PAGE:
Hoy en tu communidad
Last Saturday I participated in the program “Hoy en tu comunidad” (Today in Your Community). A medical student in the UADY University system (the university through which I am studying here in Mexico) created the program five years ago. Since that point it has grown from ten people participating to over 200 students from all different majors taking part weekly.
But what exactly is “Hoy en tu comunidad” you ask? Well, if I may be blunt, it’s one of the coolest programs on the planet. In Mexico, rather than getting a general education in undergraduate school like in the U.S., you chose your major going into college and it is almost impossible to switch. For example, if I want to be a doctor, I apply to the Falcultad de Médicina. I would then spend the next five years taking very specific classes on the path to become a doctor. In “Hoy en tu comunidad” students participate from each facultad. The week I volunteered, 200 students with 24 different majors participated. The goal of the program is for each student to use his or her specific knowledge to assist a town’s population in Yucatan. Not only do the townspeople receive care free of charge, but the program also provides the opportunity for hands-on learning. Groups generally leave early Saturday morning and return late Saturday night. Absolutely no scholastic credit is given to these students for their help.
The day I volunteered we went to a small pueblo about an hour and a half outside Mérida called Tekit. When we arrived, all the various facultades began to set up their stations. The doctors began to set up their machines and tests, the psychologists arranged a private area for consultations, the artists found an area to teach kids about recycling and the environment and so on. A formal introduction was given on how the day was going to be run, and the program’s founder reminded the town that their tax money was funding the university student’s education and that this was the very least they could give back. As foreign exchange students, our skills were not as applicable to the various programs, so we wandered from place to place, unsure where we would best be able to help. Eventually I meandered over to the nutrition area where I was able to weigh and measure the various patients. After a day of assisting in the town, I was once again amazed by the kindness and generosity of not only the townspeople, but of the volunteer students as well. The students were just as eager to get to know us as we were to know them. They invited us to various dinners, to go bowling, grab a coffee, or go for a stroll in their favorite park. It didn’t matter if we were fluent or not in Spanish – we could connect over being young adults trying to figure out what to do with our lives. A smile always goes a long way to establishing a friendship.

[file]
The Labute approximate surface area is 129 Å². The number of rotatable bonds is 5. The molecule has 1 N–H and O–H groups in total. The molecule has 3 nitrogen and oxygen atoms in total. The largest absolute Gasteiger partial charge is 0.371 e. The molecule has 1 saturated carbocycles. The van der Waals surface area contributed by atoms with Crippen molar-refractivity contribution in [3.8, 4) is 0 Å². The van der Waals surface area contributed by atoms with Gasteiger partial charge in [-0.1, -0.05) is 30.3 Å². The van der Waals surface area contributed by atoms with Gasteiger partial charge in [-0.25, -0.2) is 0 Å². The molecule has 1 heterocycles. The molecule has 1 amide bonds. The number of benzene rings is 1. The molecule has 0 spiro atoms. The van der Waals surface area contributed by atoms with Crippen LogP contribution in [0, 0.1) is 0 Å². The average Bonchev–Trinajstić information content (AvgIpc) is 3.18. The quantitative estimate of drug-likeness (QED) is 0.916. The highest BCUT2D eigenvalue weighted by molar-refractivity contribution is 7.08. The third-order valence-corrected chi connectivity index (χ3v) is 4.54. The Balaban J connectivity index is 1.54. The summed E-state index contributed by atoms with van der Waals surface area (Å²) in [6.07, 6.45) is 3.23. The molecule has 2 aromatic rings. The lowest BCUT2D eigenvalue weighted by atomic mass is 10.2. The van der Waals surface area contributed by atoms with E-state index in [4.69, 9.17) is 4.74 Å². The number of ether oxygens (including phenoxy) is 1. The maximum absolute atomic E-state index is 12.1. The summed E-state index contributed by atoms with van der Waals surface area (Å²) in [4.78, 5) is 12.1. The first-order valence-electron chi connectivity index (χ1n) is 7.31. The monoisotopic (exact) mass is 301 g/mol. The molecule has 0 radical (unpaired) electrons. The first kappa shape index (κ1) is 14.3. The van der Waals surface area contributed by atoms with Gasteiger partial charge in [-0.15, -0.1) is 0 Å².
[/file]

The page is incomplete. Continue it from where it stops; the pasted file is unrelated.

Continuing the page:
All in all, I hope to be able to participate again in the “Hoy en tu comunidad” program, see another pueblo with a distinct culture from that of Mérida, and meet many more kind, enthusiastic, and driven students. Maybe one day we could even have a similar hands-on program in the United States.